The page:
It’s On

Oct 5, 2012 by

 

The excellent Craig Calcaterra posted his final regular season “And that Happened” today.  If you don’t read this, you should add it to your daily routine next year.  It’s the best quick synopsis of every game every day in the Major Leagues  – you get the score, a few crucial facts and his consistently witty commentary.  It’s the equivalent of Matt’s dual iced coffees.  It’s how I start my day, and without it, I’m all sluggish and gassy.  He ended his last one of the season with this:

And, as it always does, its end makes me sad. I love the playoffs, of course, but they’re not the regular season.  Baseball to me has always been best as a constant, low-leverage thing where no one game matters too terribly much and, if we don’t like it, another game will come along the next day. It’s beautiful background music as we go about our lives from April through September.  The playoffs are …  something else.

Just like that he summed up exactly how I feel at the end of every season.  I can’t say it any better, but this is a blog, so I’m kind of forced to try…

The regular season ended yesterday, and as always I’m left feeling a little empty.  I’m happy the Braves made it in with a decent team and a respectable chance of doing something (unlike 2010 when we limped in and promptly out.).  Playoffs are exciting, they’re intense, you live and die by every decision; it’s a completely different game (just ask Bobby Cox).   While I love watching my team fight their way through the playoffs, the very nature of the playoff game is exactly the opposite of why I love baseball.

Without fail, my enthusiastic borderline religious love of baseball will inspire hardcore NFL or college basketball fans to ask me why I like such a boring sport (interestingly enough this NEVER happens with NBA fans, who are kind of like bisexuals – they freely love anything that comes their way).  In my abrasive youth (yes my friends, I used to be abrasive, what you see now is very mellow.  MELLOW, I FUCKING TELL YOU!) I would pull out my soapbox and wave my arms about while preaching the awesomeness that is baseball.  I’d regale them with tales of pitcher/batter dramas, intrigue them with the finer points of pitcher/catcher communication, explain the majesty of a 500 foot homer, the stolen base, double plays and the brutality of a home plate collision.  I’d show them Ken Griffey’s smile, Mark Fidrych’s antics and Barry Bond’s scowl.  I would hold up the essence of baseball before their cowering gaze and shove it right down their undeserving throat until they accepted my word as god.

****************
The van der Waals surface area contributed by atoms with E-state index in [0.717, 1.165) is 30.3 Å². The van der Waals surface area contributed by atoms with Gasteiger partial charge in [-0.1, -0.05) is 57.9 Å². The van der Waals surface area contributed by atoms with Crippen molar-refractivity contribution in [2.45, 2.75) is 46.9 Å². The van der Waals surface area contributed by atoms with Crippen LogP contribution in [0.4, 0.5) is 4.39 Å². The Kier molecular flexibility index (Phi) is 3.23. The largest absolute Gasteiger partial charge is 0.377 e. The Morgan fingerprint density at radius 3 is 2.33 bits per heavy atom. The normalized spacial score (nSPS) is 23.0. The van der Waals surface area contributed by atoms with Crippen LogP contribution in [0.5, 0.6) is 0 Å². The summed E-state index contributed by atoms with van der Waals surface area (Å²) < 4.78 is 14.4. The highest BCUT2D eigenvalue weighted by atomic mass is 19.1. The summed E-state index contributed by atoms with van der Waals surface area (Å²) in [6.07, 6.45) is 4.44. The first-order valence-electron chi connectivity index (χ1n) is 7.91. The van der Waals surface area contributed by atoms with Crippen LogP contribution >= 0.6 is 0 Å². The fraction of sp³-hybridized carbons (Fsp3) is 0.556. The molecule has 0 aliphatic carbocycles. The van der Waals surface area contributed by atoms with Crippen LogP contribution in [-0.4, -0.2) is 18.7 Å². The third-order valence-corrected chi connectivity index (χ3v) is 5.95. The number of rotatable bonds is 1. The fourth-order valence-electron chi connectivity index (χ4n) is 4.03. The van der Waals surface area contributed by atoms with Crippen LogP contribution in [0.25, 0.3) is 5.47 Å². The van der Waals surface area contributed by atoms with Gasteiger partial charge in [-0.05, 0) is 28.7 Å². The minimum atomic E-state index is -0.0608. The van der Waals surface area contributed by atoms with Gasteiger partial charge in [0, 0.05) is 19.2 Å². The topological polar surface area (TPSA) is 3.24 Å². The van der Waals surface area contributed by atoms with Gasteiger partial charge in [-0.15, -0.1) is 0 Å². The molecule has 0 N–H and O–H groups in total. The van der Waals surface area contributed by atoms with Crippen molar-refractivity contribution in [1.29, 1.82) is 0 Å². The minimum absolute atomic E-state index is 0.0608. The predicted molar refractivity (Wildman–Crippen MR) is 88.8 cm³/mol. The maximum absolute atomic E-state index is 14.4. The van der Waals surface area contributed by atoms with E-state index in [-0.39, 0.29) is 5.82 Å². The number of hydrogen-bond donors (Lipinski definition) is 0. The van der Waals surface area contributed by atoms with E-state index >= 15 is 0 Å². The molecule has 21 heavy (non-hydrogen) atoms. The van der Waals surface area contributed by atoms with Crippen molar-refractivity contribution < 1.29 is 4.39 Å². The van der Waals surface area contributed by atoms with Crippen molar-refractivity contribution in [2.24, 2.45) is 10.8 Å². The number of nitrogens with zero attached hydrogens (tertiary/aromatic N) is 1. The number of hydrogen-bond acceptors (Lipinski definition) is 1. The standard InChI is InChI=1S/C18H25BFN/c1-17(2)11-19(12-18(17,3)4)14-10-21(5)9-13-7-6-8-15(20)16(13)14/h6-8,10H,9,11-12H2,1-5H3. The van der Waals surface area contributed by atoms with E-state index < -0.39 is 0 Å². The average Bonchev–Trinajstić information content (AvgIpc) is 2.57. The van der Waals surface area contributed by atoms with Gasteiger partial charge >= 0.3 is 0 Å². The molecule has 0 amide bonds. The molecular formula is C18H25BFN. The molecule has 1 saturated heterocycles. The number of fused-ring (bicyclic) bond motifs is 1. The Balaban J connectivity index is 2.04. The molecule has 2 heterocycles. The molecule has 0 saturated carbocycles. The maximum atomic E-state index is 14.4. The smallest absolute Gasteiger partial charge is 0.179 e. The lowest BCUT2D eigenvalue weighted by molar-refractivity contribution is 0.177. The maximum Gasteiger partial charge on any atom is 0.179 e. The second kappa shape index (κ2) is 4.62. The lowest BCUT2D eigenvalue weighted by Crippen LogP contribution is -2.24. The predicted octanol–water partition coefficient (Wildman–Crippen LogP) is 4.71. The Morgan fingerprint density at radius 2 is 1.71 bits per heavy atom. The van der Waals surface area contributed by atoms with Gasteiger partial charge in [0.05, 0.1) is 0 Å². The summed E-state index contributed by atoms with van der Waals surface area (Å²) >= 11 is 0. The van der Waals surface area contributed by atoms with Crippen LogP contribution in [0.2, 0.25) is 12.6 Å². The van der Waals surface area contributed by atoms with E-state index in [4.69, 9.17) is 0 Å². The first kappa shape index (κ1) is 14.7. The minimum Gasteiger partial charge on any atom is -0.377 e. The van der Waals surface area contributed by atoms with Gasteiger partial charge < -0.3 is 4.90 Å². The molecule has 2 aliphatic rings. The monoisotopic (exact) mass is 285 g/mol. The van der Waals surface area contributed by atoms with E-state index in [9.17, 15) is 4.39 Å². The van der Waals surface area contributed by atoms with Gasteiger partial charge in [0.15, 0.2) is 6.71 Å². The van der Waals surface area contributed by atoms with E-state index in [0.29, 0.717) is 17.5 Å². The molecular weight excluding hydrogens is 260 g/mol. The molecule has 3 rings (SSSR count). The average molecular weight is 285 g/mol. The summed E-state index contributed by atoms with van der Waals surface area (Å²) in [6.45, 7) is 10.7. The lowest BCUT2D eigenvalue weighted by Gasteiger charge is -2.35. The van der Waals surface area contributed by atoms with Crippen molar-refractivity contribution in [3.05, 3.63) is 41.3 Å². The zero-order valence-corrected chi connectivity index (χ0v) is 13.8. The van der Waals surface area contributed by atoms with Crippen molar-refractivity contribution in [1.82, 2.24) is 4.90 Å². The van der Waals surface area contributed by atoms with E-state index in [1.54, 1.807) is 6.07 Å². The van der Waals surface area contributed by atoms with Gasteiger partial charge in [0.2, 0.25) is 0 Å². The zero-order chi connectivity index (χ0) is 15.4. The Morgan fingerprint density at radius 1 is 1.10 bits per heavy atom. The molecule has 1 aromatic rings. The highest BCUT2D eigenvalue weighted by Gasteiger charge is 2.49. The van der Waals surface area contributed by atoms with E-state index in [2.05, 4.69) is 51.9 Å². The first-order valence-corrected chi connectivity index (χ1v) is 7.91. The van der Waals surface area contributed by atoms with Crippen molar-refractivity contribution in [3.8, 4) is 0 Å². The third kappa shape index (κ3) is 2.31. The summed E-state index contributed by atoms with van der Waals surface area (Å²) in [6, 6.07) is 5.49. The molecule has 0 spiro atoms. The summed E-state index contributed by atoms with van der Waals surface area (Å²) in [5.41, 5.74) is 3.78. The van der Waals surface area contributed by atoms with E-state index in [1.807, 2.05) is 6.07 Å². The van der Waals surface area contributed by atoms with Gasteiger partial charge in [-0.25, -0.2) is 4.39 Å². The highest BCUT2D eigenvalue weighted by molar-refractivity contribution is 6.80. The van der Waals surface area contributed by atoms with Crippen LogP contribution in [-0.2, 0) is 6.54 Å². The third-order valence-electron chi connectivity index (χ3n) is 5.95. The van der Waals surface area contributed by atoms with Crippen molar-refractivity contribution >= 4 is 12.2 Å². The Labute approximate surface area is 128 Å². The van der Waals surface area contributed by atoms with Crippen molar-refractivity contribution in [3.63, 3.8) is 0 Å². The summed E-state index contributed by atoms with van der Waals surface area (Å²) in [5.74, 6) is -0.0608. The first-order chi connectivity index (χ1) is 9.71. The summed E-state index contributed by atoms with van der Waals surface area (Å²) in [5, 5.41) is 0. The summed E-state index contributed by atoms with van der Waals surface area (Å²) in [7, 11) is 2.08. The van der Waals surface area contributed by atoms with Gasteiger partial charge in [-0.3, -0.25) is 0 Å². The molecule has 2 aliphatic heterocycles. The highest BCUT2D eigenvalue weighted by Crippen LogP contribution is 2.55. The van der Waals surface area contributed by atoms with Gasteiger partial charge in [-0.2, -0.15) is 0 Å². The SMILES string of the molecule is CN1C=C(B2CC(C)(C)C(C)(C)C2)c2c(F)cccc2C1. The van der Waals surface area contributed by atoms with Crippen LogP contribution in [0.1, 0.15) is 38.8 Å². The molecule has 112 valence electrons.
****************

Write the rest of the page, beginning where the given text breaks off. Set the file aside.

I didn’t convert as many people as you might think.

As I said, I’ve mellowed.  Now when I’m confronted by these lost souls I feel pity more than anything else.  I know I won’t convert them, but I do want them to know what they’re missing; baseball is a beautiful sport.  It doesn’t have the gridiron intensity of football, or the acrobatic athleticism of basketball, but that’s part of why it’s such a great game.  Baseball has its own pace, its own grace.  It takes its time from start to finish and lets you determine how intense you want to be about it.  As Craig says, it’s the background music, it plays as we live our lives.  It gives us something to hum along to while we pay the bills, drink a beer, or enjoy a languid summer day.  Its poetry for our senses, from the smell of the grass to the crack of the bat and the pop of the catcher’s mitt.  It fills the empty spaces giving us something to look forward to every day of the week.  It can be the most serene experience or the most frustrating.  It’s the ultimate kid’s game; every day is a do over, every day you have another chance.

I’m older now, so I don’t care if you love it; I just know I do.

I’ll miss the regular season as I gnash my teeth and scream at the TV tomorrow night when the Braves take on the Cardinals in this best of one wild card game.  I’ll watch it with my good friend the Cardinals fan and we’ll try not to kill each other as our entire season boils down to one game.

Aww, who am I kidding, I’d kill that motherfucker in a second if it would get the Braves to the next round.

Enjoy the post season folks, It’s ON.

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12 Comments

  1. jan ankerson

    Alan…it seems I am as passionate about the game of baseball as you are. I love a sport without time limitations. You can watch this game or listen to it and the pleasure is undeniable. Even though I am a die hard National League fan (purist); memoires of listening to Curt Gowdy on a warm summer night with gentle breezes blowing throughout the upstairs of 6 Larch Road and the crickets’ song served as background music to Mr. Gowdy’s broadcast of the Red Sox games propells me back to childhood…an innocent and wonderful time of my life. Gowdy’s voice was heard throughout the house like John Boy Walton saying goodnight to his family. Memories of last week’s Braves game has left the man that I sleep with very sad and upset. I hated to see Chipper Jones hang up his glove and put away his kleats without touching second, third and home one last time…..

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